Through the years, Hourman battled with his addiction to Miraclo. By the 1970s, he was only semi-active in the JSA, particularly after being severely injured by the Icicle (All-Star Comics #66). Instead he devoted his time to Tyler Chemicals and the raising of his rebellious son. In the 1980s, when Rick was grown, Hourman began to make more frequent appearances. When the Crisis on Infinite Earths began, Hourman took an active part. During a hospital fire, Rick ingested some of his father's Miraclo and joined the fray. Despite the senior Tyler's strenuous objections, Rick designed a costume and became the new Hourman (Infinity Inc. #20-22) and later joined Infinity Incorporated (Infinity Inc. #25). As the Crisis concluded, Earth-2 was sealed away from multiversal contact and the exploits and continued fate of Rex Tyler is unknown. A group picture of the current evolution of the JSA, Justice Society Infinity, depicts an "Hour Girl" rumored to be Rebecca Tyler, Rex's niece. The veracity of this has not been demonstrated.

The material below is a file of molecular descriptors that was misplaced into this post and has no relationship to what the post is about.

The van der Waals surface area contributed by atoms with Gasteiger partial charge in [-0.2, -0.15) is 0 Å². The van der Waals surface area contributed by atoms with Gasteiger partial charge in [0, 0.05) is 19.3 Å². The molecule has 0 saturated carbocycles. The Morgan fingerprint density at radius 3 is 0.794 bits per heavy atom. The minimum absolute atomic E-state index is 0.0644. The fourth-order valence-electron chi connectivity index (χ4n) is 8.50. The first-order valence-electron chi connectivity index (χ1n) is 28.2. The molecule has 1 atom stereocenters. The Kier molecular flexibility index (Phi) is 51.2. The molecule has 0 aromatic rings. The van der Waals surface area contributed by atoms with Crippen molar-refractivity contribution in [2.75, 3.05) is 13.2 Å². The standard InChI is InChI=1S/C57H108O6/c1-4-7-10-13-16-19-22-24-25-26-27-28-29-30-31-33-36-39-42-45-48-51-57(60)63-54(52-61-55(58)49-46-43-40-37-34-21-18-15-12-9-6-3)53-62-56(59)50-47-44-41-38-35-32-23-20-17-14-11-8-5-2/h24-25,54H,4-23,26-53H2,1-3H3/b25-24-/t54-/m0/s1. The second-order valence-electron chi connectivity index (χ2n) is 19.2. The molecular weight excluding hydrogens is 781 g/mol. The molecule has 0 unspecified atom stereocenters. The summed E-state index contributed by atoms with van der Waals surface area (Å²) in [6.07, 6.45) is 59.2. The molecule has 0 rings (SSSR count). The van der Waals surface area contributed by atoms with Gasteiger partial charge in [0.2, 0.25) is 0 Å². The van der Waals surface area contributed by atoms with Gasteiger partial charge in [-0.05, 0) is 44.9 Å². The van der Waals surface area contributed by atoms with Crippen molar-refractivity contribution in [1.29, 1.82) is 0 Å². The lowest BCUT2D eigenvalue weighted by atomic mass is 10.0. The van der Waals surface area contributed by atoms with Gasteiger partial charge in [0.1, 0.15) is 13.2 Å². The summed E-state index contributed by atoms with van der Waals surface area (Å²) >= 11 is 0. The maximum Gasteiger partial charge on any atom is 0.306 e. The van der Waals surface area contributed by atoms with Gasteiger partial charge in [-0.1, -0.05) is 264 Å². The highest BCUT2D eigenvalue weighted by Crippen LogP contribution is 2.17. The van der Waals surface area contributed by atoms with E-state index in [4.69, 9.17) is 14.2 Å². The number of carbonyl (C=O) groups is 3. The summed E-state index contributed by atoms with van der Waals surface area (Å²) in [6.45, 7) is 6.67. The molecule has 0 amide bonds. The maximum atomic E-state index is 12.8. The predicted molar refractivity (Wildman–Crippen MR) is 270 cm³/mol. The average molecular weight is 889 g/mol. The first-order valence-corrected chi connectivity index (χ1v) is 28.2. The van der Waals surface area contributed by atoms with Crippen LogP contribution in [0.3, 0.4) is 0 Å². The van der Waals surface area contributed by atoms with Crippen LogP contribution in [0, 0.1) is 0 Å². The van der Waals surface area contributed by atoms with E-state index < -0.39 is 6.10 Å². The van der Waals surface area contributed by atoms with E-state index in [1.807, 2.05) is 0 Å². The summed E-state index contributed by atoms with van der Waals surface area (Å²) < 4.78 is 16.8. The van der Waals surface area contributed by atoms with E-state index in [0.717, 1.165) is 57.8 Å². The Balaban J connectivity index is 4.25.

New Earth/Earth-0 - The early history of the Hourman of Earth-0 is thought to be largely similar to his Earth-2 counterpart, minus incursions to Earth-10 in the 1940's. After the intitial Crisis on Earth-0, the JSA entered Limbo to stall the coming of Ragnarok and Hourman joined them (Last Days of the Justice Society #1). When the JSA emerged three years later, Rick Tyler had given up the role of Hourman and contracted some form of blood cancer (presumably a form of leukemia), apparently due to the Miraclo (Justice Society of America #2). Hourman himself gave up Miraclo and attempted to find some solace in a drug addicts' therapy group (Justice Society of America #5). One of Tyler's former colleagues in the All-Star Squadron, the super-speedster Johnny Quick, had become involved in marketing the idea of "releasing the metahuman potential" in individuals with the affected genes. He convinced Hourman that his powers came from a metagene, and that the metagene could be activated without Miraclo by reciting the phrase "Man of the Hour." Hourman found then that he maintained all the strength, speed and endurance of before without the drug (Justice Society of America #8). He then returned to semi-activity, including a stint with the Justice League Task Force (Justice League Task Force #10-12).